Ron Paul Takes Up Beltram's Challenge

Beltram tells Paul to 'come on down' here

So much for that whole closed door thing.

Two days after saying Ron Paul could stay out of Spartanburg, county GOP Chairman Rick Beltram on Thursday reversed course and invited the Republican presidential candidate to come on down.

And Thursday afternoon, Paul's campaign agreed. The only thing left to be settled is a date.

Beltram on Tuesday called Paul a "lunatic" for defending a theory that American intervention in foreign affairs contributed to the Sept. 11, 2001, terrorist attacks on New York and Washington, D.C. Paul made the comments at the GOP debate in Columbia in May, and he drew an angry response from former New York Mayor Rudy Giuliani.

After the debate, Beltram decided he had heard enough from the Texas congressman and said Paul could "stay home." A flood of e-mails and voicemails from across the country apparently changed Beltram's mind.

"I was told by at least 125 e-mails and 25 voice mails that I didn't hear correctly, newspapers didn't report it correctly and live TV didn't reflect it correctly," Beltram said. "If we're all that naive and we all misunderstood, I think they should come on down and tell us how we're wrong, and I think the people of Spartanburg will be anxious to listen."

Beltram, in an e-mail, proposed that Paul open his Spartanburg visit with a 10-minute presentation and then take 12 questions from the audience. Jesse Benton, a spokesman for Paul's campaign, said the format would be worked out after a date was set.

Benton said the campaign was "pleased" to receive Beltram's invitation.

"It's a very good thing," Benton said. "Dr. Paul will be able to share his vision of limited government and lower taxes in the Upstate."

Robert Lewis Sr. of Jackson, N.J., one of the participants in the e-mail barrage, said the invitation was overdue. Lewis said in a telephone interview that all Paul wants is a "fair shake."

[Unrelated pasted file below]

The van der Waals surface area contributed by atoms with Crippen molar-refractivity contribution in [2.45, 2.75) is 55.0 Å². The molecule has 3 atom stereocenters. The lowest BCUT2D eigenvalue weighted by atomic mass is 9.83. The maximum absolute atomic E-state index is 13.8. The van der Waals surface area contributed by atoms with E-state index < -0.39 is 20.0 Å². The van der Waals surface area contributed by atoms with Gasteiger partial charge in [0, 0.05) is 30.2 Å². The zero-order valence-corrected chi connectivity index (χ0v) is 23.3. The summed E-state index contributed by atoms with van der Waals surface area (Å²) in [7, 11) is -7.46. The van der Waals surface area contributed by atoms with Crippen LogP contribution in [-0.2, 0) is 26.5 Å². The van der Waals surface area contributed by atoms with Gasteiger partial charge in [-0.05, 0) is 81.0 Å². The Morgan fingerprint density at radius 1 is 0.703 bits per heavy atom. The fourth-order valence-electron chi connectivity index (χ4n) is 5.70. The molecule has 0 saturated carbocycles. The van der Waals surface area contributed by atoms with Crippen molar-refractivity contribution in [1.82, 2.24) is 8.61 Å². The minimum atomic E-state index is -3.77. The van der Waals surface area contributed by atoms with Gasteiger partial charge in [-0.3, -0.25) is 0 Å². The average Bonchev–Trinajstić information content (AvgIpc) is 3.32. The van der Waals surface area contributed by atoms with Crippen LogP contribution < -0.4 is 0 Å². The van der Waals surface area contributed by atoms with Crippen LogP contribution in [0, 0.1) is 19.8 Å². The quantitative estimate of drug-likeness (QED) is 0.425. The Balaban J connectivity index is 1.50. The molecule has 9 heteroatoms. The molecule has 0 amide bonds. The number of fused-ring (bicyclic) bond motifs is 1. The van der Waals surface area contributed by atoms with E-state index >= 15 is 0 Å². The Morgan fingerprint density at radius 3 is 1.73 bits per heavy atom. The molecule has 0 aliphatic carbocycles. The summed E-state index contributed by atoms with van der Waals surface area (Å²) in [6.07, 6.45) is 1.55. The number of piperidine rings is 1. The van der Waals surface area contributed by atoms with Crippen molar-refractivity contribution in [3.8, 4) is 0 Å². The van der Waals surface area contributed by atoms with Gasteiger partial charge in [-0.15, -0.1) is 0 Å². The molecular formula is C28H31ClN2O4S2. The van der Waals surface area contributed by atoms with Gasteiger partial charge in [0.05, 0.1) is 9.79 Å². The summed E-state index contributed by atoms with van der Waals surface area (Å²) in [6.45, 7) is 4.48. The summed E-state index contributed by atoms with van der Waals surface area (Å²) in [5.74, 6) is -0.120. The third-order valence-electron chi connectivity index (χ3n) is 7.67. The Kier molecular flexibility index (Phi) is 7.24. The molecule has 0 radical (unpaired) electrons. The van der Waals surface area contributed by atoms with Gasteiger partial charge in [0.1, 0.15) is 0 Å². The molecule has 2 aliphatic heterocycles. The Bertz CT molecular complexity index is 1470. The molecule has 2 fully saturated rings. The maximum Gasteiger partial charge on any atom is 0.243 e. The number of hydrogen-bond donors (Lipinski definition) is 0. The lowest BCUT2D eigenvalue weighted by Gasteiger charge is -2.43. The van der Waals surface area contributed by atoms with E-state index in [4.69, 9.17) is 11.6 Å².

"He's a stand-up guy," Lewis said. "Some of his opinions and positions, some people feel are a little unique. But there's never been anything on Ron Paul doing anything illegal or unethical. All he's asking for is a fair opportunity to be elected, and I think people feel threatened by that."

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Ackbar's Lament

A guy like Rick Beltram gets a few emails and phone calls and suddenly he announces that he might have misunderstood? Methinks he's setting the stage for a Spartanburg Ambush.

Of course it's great that Dr. Paul will get to engage the county GOP, but he should go in knowing that this is very likely a setup, and that he should expect a harsh time of it. Needless to say, the only solution is to pack the presentation with supporters.


Please read the editorial by the Spartanburg Herald Journal here:
That, my friend, tells me that Ron Paul has friends at the local paper. Truth prevails - we've seen that over and over. And Dr. Paul can handle his own, in just about any pit of vipers. I don't thing the S.C. people, as a whole, feel animosity toward Ron Paul. They'll have a hard time not coming to their senses when Ron has a chance to speak to them personally, in this one-on-one.

Bill Kosloskey

Restore the Foundations - "If the foundations be destroyed, what can the righteous do?"


If it is a staged ambush, unless it's people throwing tomatoes, then so be it. I'm sure Dr. Know (thanks Mrs. Paul) will handle it like he has all the others. Some of his FauxNews interviews were premeditated to get him to say something that wouldn't be well received by the standard FauxNews viewer. I love how Dr. Paul handles these guys. He doesn't fall for their traps. I'm nothing but impressed. And I'm sure there will be plenty of supporters there to handle any tomato-throwers. :)

Nothing to worry about...

That’s the great thing about Ron Paul. We never have to worry about him in a debate. We only have to worry about when the media just supplies the public with ‘information’.